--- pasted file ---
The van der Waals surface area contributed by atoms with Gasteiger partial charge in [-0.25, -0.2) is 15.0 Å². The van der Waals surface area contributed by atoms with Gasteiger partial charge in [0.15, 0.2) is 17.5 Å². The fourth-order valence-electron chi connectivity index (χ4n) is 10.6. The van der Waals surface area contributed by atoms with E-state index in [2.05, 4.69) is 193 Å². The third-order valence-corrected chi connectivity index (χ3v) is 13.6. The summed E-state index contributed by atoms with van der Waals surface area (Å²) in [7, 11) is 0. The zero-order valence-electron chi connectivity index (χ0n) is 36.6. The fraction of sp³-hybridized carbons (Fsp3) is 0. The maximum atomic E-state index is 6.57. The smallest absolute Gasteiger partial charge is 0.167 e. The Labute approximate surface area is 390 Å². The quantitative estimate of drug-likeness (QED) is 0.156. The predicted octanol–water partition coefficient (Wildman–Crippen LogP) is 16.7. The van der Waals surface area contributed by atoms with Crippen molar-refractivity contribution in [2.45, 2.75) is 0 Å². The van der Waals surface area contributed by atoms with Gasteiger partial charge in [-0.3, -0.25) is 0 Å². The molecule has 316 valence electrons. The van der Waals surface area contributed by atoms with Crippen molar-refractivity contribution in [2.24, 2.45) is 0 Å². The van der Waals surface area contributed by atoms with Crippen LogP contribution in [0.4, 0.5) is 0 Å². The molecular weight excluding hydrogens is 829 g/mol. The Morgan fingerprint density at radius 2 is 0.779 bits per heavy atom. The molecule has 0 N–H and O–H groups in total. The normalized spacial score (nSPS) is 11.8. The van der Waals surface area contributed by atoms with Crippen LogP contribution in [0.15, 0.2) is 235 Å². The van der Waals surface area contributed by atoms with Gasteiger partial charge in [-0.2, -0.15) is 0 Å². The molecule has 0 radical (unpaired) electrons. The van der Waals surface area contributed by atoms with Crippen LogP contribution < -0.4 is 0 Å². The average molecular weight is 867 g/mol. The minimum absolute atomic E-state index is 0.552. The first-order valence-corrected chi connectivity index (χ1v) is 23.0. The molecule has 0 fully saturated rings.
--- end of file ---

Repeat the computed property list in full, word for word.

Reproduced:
The van der Waals surface area contributed by atoms with Gasteiger partial charge in [-0.25, -0.2) is 15.0 Å². The van der Waals surface area contributed by atoms with Gasteiger partial charge in [0.15, 0.2) is 17.5 Å². The fourth-order valence-electron chi connectivity index (χ4n) is 10.6. The van der Waals surface area contributed by atoms with E-state index in [2.05, 4.69) is 193 Å². The third-order valence-corrected chi connectivity index (χ3v) is 13.6. The summed E-state index contributed by atoms with van der Waals surface area (Å²) in [7, 11) is 0. The zero-order valence-electron chi connectivity index (χ0n) is 36.6. The fraction of sp³-hybridized carbons (Fsp3) is 0. The maximum atomic E-state index is 6.57. The smallest absolute Gasteiger partial charge is 0.167 e. The Labute approximate surface area is 390 Å². The quantitative estimate of drug-likeness (QED) is 0.156. The predicted octanol–water partition coefficient (Wildman–Crippen LogP) is 16.7. The van der Waals surface area contributed by atoms with Crippen molar-refractivity contribution in [2.45, 2.75) is 0 Å². The van der Waals surface area contributed by atoms with Gasteiger partial charge in [-0.3, -0.25) is 0 Å². The molecule has 316 valence electrons. The van der Waals surface area contributed by atoms with Crippen molar-refractivity contribution in [2.24, 2.45) is 0 Å². The van der Waals surface area contributed by atoms with Crippen LogP contribution in [0.4, 0.5) is 0 Å². The molecular weight excluding hydrogens is 829 g/mol. The Morgan fingerprint density at radius 2 is 0.779 bits per heavy atom. The molecule has 0 N–H and O–H groups in total. The normalized spacial score (nSPS) is 11.8. The van der Waals surface area contributed by atoms with Crippen LogP contribution in [0.15, 0.2) is 235 Å². The van der Waals surface area contributed by atoms with Gasteiger partial charge in [-0.2, -0.15) is 0 Å². The molecule has 0 radical (unpaired) electrons. The van der Waals surface area contributed by atoms with Crippen LogP contribution < -0.4 is 0 Å². The average molecular weight is 867 g/mol. The minimum absolute atomic E-state index is 0.552. The first-order valence-corrected chi connectivity index (χ1v) is 23.0. The molecule has 0 fully saturated rings.